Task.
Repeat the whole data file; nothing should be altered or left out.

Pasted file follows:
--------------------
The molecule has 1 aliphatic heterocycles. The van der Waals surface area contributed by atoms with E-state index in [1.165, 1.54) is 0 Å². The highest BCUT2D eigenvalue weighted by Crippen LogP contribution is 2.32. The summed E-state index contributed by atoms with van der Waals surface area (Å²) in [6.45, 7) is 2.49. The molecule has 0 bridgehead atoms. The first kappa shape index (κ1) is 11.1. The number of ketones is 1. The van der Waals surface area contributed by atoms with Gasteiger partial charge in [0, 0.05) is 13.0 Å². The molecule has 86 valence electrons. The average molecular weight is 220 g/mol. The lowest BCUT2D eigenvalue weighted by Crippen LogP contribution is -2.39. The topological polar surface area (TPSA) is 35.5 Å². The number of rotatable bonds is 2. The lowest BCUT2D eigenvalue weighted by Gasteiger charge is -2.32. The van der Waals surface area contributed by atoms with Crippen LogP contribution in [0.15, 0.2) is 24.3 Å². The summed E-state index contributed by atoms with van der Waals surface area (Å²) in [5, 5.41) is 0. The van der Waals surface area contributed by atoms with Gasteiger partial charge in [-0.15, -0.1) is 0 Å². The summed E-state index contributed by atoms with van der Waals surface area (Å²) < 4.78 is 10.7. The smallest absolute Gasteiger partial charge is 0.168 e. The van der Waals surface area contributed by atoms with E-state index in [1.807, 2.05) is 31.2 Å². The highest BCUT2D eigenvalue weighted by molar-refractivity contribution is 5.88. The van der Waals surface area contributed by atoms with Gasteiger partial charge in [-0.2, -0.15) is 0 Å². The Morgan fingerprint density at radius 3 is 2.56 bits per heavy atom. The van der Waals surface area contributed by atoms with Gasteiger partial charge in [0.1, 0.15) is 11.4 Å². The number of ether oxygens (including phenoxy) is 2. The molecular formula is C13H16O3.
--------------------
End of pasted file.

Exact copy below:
The molecule has 1 aliphatic heterocycles. The van der Waals surface area contributed by atoms with E-state index in [1.165, 1.54) is 0 Å². The highest BCUT2D eigenvalue weighted by Crippen LogP contribution is 2.32. The summed E-state index contributed by atoms with van der Waals surface area (Å²) in [6.45, 7) is 2.49. The molecule has 0 bridgehead atoms. The first kappa shape index (κ1) is 11.1. The number of ketones is 1. The van der Waals surface area contributed by atoms with Gasteiger partial charge in [0, 0.05) is 13.0 Å². The molecule has 86 valence electrons. The average molecular weight is 220 g/mol. The lowest BCUT2D eigenvalue weighted by Crippen LogP contribution is -2.39. The topological polar surface area (TPSA) is 35.5 Å². The number of rotatable bonds is 2. The lowest BCUT2D eigenvalue weighted by Gasteiger charge is -2.32. The van der Waals surface area contributed by atoms with Crippen LogP contribution in [0.15, 0.2) is 24.3 Å². The summed E-state index contributed by atoms with van der Waals surface area (Å²) in [5, 5.41) is 0. The van der Waals surface area contributed by atoms with Gasteiger partial charge in [-0.15, -0.1) is 0 Å². The summed E-state index contributed by atoms with van der Waals surface area (Å²) < 4.78 is 10.7. The smallest absolute Gasteiger partial charge is 0.168 e. The van der Waals surface area contributed by atoms with E-state index in [1.807, 2.05) is 31.2 Å². The highest BCUT2D eigenvalue weighted by molar-refractivity contribution is 5.88. The van der Waals surface area contributed by atoms with Gasteiger partial charge in [-0.2, -0.15) is 0 Å². The Morgan fingerprint density at radius 3 is 2.56 bits per heavy atom. The van der Waals surface area contributed by atoms with Gasteiger partial charge in [0.1, 0.15) is 11.4 Å². The number of ether oxygens (including phenoxy) is 2. The molecular formula is C13H16O3.